Analysis of HbA1c by Immuno Assay Procedures

A typical method uses a specific antibody (usually monoclonal) to the glucose and the first 5 to 10 amino acids of the β-chain. This antibody is latex coated. There is also an agglutinator which is a synthetic polymer with multiple copies of the HbA1c portion that the antibody targets. The agglutinator reacts with the antibody to give a scattering of light and an increase in absorbance.

The HbA1c from the blood sample then competes with the agglutinator for the antibody latex binding sites and thus reduces the scattering of light and the absorbance. So the greater the HbA1c in the blood, the less the absorbance will be from scattered light. From this the amount of HbA1c is calculated, and the total hemoglobin can be determined by measuring at or near the Soret absorption band of hemoglobin (410 – 420nm) or by Drabkins method (oxidation and conversion to cyanmethemoglobin) at about 540nm, or using the alkali hematin assay.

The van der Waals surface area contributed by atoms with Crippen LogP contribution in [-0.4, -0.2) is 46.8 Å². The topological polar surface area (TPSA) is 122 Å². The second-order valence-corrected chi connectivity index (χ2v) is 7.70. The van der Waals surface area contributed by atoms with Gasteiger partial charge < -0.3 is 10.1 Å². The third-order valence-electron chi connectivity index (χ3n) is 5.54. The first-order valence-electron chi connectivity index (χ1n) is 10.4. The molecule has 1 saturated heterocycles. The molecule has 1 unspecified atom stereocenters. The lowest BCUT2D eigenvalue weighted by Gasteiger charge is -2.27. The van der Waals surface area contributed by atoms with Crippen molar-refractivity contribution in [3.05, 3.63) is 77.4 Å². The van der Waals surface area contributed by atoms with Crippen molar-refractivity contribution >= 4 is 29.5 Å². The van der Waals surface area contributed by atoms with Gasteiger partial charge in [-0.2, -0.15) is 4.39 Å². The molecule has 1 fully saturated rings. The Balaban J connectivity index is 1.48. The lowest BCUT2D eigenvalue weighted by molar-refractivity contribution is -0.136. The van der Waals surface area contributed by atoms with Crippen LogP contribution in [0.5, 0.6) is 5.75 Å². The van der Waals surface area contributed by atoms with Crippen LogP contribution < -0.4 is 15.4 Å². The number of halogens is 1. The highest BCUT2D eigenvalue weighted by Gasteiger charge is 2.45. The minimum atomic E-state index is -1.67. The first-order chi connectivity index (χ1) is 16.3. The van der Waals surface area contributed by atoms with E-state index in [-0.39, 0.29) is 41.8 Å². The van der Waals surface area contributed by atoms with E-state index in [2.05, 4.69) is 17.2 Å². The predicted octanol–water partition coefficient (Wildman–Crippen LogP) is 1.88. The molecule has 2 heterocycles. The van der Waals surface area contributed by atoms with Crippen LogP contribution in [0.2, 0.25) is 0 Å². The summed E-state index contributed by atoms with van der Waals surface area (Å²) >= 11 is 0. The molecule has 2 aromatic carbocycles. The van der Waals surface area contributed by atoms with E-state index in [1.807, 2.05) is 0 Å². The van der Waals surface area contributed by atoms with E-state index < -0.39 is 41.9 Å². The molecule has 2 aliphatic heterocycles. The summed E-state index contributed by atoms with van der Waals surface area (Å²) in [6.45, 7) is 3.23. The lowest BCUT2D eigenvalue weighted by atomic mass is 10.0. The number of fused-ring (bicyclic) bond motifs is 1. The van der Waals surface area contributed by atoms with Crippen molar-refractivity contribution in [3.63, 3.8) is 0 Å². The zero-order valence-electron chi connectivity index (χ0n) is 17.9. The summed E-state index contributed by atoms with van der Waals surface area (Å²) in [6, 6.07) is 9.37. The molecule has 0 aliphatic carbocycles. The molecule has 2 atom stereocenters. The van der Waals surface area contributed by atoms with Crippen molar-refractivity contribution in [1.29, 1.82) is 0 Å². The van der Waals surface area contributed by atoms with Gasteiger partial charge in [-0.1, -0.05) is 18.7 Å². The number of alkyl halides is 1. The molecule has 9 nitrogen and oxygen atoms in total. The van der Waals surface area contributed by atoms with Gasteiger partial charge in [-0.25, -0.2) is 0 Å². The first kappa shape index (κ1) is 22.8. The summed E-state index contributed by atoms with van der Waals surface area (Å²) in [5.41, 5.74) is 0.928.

Assay platforms using an immuno assay procedure include; Siemens Healthcare Diagnostics DCA 2000 and Advia 1650, Dimension, Roche Cobas and Hitachi, and Beckman analyzers. Most of the reactions on hemoglobin from aging or other chemical or free radical type reactions do not occur at the HbA1c site where the antibody in this method group is targeted. For this reason this type of method is generally more tolerant of aging/degradative reactions and HbA1c controls would be expected to have longer useable reconstituted or open vial times than ion exchange HPLC procedures.